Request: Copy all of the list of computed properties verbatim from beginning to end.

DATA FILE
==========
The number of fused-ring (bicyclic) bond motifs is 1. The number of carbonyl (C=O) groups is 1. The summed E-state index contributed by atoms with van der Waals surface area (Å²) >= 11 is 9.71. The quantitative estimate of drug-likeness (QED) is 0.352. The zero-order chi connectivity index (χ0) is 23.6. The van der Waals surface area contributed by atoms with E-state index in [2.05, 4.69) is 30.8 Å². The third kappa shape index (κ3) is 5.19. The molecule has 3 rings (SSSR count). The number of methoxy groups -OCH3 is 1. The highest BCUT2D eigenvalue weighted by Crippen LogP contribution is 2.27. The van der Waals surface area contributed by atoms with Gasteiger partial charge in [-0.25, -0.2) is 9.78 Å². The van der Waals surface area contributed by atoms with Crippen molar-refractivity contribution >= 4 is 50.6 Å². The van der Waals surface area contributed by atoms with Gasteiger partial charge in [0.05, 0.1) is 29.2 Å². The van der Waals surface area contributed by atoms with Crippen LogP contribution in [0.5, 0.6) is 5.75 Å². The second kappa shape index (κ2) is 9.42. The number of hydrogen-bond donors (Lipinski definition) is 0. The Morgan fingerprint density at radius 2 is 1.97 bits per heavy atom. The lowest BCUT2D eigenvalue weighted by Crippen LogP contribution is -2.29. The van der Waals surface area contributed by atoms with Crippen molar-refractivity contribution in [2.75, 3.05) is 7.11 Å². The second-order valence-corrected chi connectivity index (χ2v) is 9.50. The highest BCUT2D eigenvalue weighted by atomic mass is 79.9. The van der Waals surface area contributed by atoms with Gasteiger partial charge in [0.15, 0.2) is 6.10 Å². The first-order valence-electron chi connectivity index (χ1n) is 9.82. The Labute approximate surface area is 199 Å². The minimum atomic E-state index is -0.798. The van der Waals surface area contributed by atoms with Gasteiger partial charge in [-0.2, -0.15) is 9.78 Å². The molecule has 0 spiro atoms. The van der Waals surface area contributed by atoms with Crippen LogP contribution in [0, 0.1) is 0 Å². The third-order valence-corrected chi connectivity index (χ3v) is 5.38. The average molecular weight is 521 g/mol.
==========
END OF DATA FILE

The number of fused-ring (bicyclic) bond motifs is 1. The number of carbonyl (C=O) groups is 1. The summed E-state index contributed by atoms with van der Waals surface area (Å²) >= 11 is 9.71. The quantitative estimate of drug-likeness (QED) is 0.352. The zero-order chi connectivity index (χ0) is 23.6. The van der Waals surface area contributed by atoms with E-state index in [2.05, 4.69) is 30.8 Å². The third kappa shape index (κ3) is 5.19. The molecule has 3 rings (SSSR count). The number of methoxy groups -OCH3 is 1. The highest BCUT2D eigenvalue weighted by Crippen LogP contribution is 2.27. The van der Waals surface area contributed by atoms with Gasteiger partial charge in [-0.25, -0.2) is 9.78 Å². The van der Waals surface area contributed by atoms with Crippen molar-refractivity contribution >= 4 is 50.6 Å². The van der Waals surface area contributed by atoms with Gasteiger partial charge in [0.05, 0.1) is 29.2 Å². The van der Waals surface area contributed by atoms with Crippen LogP contribution in [0.5, 0.6) is 5.75 Å². The second kappa shape index (κ2) is 9.42. The number of hydrogen-bond donors (Lipinski definition) is 0. The Morgan fingerprint density at radius 2 is 1.97 bits per heavy atom. The lowest BCUT2D eigenvalue weighted by Crippen LogP contribution is -2.29. The van der Waals surface area contributed by atoms with Crippen molar-refractivity contribution in [2.75, 3.05) is 7.11 Å². The second-order valence-corrected chi connectivity index (χ2v) is 9.50. The highest BCUT2D eigenvalue weighted by atomic mass is 79.9. The van der Waals surface area contributed by atoms with Gasteiger partial charge in [0.15, 0.2) is 6.10 Å². The first-order valence-electron chi connectivity index (χ1n) is 9.82. The Labute approximate surface area is 199 Å². The minimum atomic E-state index is -0.798. The van der Waals surface area contributed by atoms with Gasteiger partial charge in [-0.2, -0.15) is 9.78 Å². The molecule has 0 spiro atoms. The van der Waals surface area contributed by atoms with Crippen LogP contribution in [0, 0.1) is 0 Å². The third-order valence-corrected chi connectivity index (χ3v) is 5.38. The average molecular weight is 521 g/mol.